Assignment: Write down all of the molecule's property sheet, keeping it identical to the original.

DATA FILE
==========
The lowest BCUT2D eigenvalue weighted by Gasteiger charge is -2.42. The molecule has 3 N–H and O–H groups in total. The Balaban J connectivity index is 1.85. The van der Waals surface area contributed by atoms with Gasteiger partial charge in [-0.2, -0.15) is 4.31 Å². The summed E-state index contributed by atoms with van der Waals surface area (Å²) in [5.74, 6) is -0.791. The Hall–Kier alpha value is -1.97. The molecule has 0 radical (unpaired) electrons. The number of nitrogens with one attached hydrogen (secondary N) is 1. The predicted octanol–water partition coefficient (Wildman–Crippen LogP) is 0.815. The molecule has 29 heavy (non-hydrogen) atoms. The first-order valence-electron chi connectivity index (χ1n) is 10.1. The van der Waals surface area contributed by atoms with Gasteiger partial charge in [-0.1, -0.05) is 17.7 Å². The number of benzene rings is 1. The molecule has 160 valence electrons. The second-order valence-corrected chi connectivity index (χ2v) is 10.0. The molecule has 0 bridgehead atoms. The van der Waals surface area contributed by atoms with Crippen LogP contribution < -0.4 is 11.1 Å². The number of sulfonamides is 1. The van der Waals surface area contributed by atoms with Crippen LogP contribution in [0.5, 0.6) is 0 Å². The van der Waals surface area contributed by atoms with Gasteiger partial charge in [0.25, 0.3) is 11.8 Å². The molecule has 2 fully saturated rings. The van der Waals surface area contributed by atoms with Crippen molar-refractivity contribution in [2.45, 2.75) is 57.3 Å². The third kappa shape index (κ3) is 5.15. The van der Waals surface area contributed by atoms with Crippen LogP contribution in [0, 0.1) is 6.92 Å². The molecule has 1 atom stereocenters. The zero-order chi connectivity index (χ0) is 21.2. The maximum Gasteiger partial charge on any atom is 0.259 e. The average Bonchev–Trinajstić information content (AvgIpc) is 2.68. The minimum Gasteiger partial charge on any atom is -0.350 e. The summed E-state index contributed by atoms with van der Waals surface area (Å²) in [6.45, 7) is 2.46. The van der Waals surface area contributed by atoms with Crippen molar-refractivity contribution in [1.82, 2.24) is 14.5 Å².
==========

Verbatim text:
The lowest BCUT2D eigenvalue weighted by Gasteiger charge is -2.42. The molecule has 3 N–H and O–H groups in total. The Balaban J connectivity index is 1.85. The van der Waals surface area contributed by atoms with Gasteiger partial charge in [-0.2, -0.15) is 4.31 Å². The summed E-state index contributed by atoms with van der Waals surface area (Å²) in [5.74, 6) is -0.791. The Hall–Kier alpha value is -1.97. The molecule has 0 radical (unpaired) electrons. The number of nitrogens with one attached hydrogen (secondary N) is 1. The predicted octanol–water partition coefficient (Wildman–Crippen LogP) is 0.815. The molecule has 29 heavy (non-hydrogen) atoms. The first-order valence-electron chi connectivity index (χ1n) is 10.1. The van der Waals surface area contributed by atoms with Gasteiger partial charge in [-0.1, -0.05) is 17.7 Å². The number of benzene rings is 1. The molecule has 160 valence electrons. The second-order valence-corrected chi connectivity index (χ2v) is 10.0. The molecule has 0 bridgehead atoms. The van der Waals surface area contributed by atoms with Crippen LogP contribution < -0.4 is 11.1 Å². The number of sulfonamides is 1. The van der Waals surface area contributed by atoms with Crippen LogP contribution in [0.5, 0.6) is 0 Å². The van der Waals surface area contributed by atoms with Gasteiger partial charge in [0.25, 0.3) is 11.8 Å². The molecule has 2 fully saturated rings. The van der Waals surface area contributed by atoms with Crippen molar-refractivity contribution in [2.45, 2.75) is 57.3 Å². The third kappa shape index (κ3) is 5.15. The van der Waals surface area contributed by atoms with Crippen LogP contribution in [0, 0.1) is 6.92 Å². The molecule has 1 atom stereocenters. The zero-order chi connectivity index (χ0) is 21.2. The maximum Gasteiger partial charge on any atom is 0.259 e. The average Bonchev–Trinajstić information content (AvgIpc) is 2.68. The minimum Gasteiger partial charge on any atom is -0.350 e. The summed E-state index contributed by atoms with van der Waals surface area (Å²) in [6.45, 7) is 2.46. The van der Waals surface area contributed by atoms with Crippen molar-refractivity contribution in [1.82, 2.24) is 14.5 Å².